By Michael E. Miller
By Ryan Yousefi
By Kyle Munzenrieder
By Sabrina Rodriguez
By Michael E. Miller
By Carlos Suarez De Jesus
By Luther Campbell
By Kyle Munzenrieder
Slator said, "Skipper, if the SEALs had to go onto the field, if they knew Noriega was in the Lear, on a helo, could they have done that?"
"Sure. Could have had an assault team at either end of the runway, covered by SEALs in El Torreon, the cement factory, and the slaughterhouse. Could have put another fire team in the Hotel Presidente, which is a six-story residential hotel about 200 meters from El Torreon. El Torreon, by the way, means `big tower.'
"Marines could have reinforced the SEALs across a wonderful little landing beach in the lee of the Union Club. Those grunts could have put their light armored vehicles or amphibious tanks across that beach and been on the airfield in a hot minute. The SEALs in El Torreon could have covered them."
"But Skipper," I said, "is it right for us to talk about what might have been? After all, we weren't there. Aren't we acting like armchair quarterbacks?"
I wish I'd kept my mouth shut. Donkey Dick went after me first. "Listen, asshole. We ain't armchair quarterbacks, we're real quarterbacks even if we're retired."
"But we're not talking football," I said lamely.
"Perhaps we should compare it to a plane crash," Slator said. "Does a pilot have to be in a crash to comment on pilot error?"
I wanted to say it depended on whether the pilot had accurate information about the crash, but I kept my mouth shut.
"We're just trying to establish some lessons learned here," Skipper said. "If the SEALs had done a better job of recording lessons learned, perhaps disasters like this could have been avoided."
"But Skipper," Slator said, "didn't you read where the general who commanded the SEALs said that Just Cause was executed with such perfection there were no lessons learned?"
Donkey Dick said, "If the general had taken the point at Paitilla, he'da learned a lesson."
Skipper again sought to move in another direction: "Were the Jedi Warriors in Panama?" he asked.
"What was the Jedi Warriors doin', Slator?" asked Black Mac.
"Looking for Noriega in all the wrong places, but I hear they still managed several decent head shots with their light sabers."
"Shoulda been doin' a little close-quarter battle in the Dairy Queen where Noriega went to call the pope."
"What about the gunboat op, Slator?" Skipper Stein asked.
"Yeah, Slator," said Black Mac. "Tell us about the gunboat op. I hear that was a real frogman steel mission."
"Have Brandy fetch us another round, and I'll tell you the story."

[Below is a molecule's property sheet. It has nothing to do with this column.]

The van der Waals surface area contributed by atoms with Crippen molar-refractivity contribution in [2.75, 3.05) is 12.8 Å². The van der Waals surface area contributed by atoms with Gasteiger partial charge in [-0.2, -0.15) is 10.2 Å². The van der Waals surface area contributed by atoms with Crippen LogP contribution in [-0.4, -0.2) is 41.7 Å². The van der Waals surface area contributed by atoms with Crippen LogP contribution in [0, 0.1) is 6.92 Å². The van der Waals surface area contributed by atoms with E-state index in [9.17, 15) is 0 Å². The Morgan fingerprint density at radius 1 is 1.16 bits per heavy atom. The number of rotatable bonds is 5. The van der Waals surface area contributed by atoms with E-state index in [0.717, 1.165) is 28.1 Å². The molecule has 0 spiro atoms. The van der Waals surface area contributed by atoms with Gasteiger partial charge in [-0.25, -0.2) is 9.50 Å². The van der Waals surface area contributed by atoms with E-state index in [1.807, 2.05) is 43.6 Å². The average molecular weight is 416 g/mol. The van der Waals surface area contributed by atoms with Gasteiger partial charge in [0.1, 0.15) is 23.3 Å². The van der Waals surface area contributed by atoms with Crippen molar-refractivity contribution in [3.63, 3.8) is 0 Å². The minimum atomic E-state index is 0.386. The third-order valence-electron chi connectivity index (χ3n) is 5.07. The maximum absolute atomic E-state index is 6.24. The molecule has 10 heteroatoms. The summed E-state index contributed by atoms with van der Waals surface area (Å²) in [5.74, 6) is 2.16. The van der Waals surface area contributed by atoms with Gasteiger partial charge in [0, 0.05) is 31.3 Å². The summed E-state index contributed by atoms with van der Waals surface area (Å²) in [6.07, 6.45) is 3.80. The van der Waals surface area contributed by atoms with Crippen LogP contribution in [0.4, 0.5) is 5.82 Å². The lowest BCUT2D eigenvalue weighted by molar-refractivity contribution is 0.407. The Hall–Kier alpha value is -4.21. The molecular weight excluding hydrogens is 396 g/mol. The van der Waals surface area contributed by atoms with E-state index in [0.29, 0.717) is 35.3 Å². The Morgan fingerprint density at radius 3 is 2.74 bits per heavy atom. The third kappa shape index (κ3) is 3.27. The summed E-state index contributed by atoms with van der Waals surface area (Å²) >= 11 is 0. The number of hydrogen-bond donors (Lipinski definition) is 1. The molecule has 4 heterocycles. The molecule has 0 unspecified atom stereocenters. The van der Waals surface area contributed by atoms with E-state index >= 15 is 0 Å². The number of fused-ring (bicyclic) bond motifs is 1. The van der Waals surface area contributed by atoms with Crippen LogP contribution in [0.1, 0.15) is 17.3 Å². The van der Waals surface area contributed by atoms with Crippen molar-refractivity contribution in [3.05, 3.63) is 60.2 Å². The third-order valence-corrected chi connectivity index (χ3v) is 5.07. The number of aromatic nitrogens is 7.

Brandy brought the bottle, and Slator began. "On the night of the invasion, the Panamanians had one of their four patrol boats tied up at Pier 18 in Balboa Harbor. The pier is near the Pacific entrance to the Panama Canal, not far from Paitilla. The U.S. naval base at Rodman is about a mile from Pier 18 and almost directly across the mouth of the canal from it.
"The gunboat was a fairly new 65-footer with an aluminum hull, twin propellers, and a top speed of 21 knots. A crew of eight manned her, and she was armed with a variety of machine guns, plus individual weapons and grenades. She had been built by Swift Ships in Louisiana and had been christened the Presidente Porras."
"Sounds like a stretch PCF, one of those Swift boats we used in 'Nam," I said.
"That's right. Not the most formidable craft afloat. But Noriega could have used the Presidente Porras for his getaway, and the crew could have positioned the boat to fire on an army assault against a nearby police station. And a Little Creek team dedicated only to ship attacks and beach reconnaissance had the mission of sinking the gunboat."
"That ain't no SEAL team, that's an underwater demolition team - a fuckin' UDT."
"You're a romantic, Donkey Dick. UDTs are no more. But the commanding officer of this SEAL team took his mission seriously. Even before he knew he would attack the gunboat, he had his men in the water so much they looked like prunes. Some grumbled that he might as well make them wear their Draegers to bed with them."
"What's a Draeger?"
"A German-made rebreather. Same principle as the old Emerson: the diver rebreathes his own exhaled air after it's been scrubbed clean of carbon dioxide and after fresh oxygen has been metered into the air supply. Of course the rebreathing system is completely closed, so no air bubbles escape to reveal the divers. Just as with the Emerson, the divers cannot exceed a depth of 30 feet without risking oxygen poisoning."
"What kind of demo were the divers going to use? The Limpets?"
"No. The commanding officer decided the Limpets were unreliable, despite the thousands of dollars the Navy spent building them. The timer was unreliable - never knew when the charge would blow, if at all.
"The C.O. decided to use MK 138 Mod 1 haversacks with MK 39 safety and arming devices, MK 96 detonators, and MCS-1 clocks - specially designed by our lab up in the Panhandle, in Panama City, for the Just Cause mission."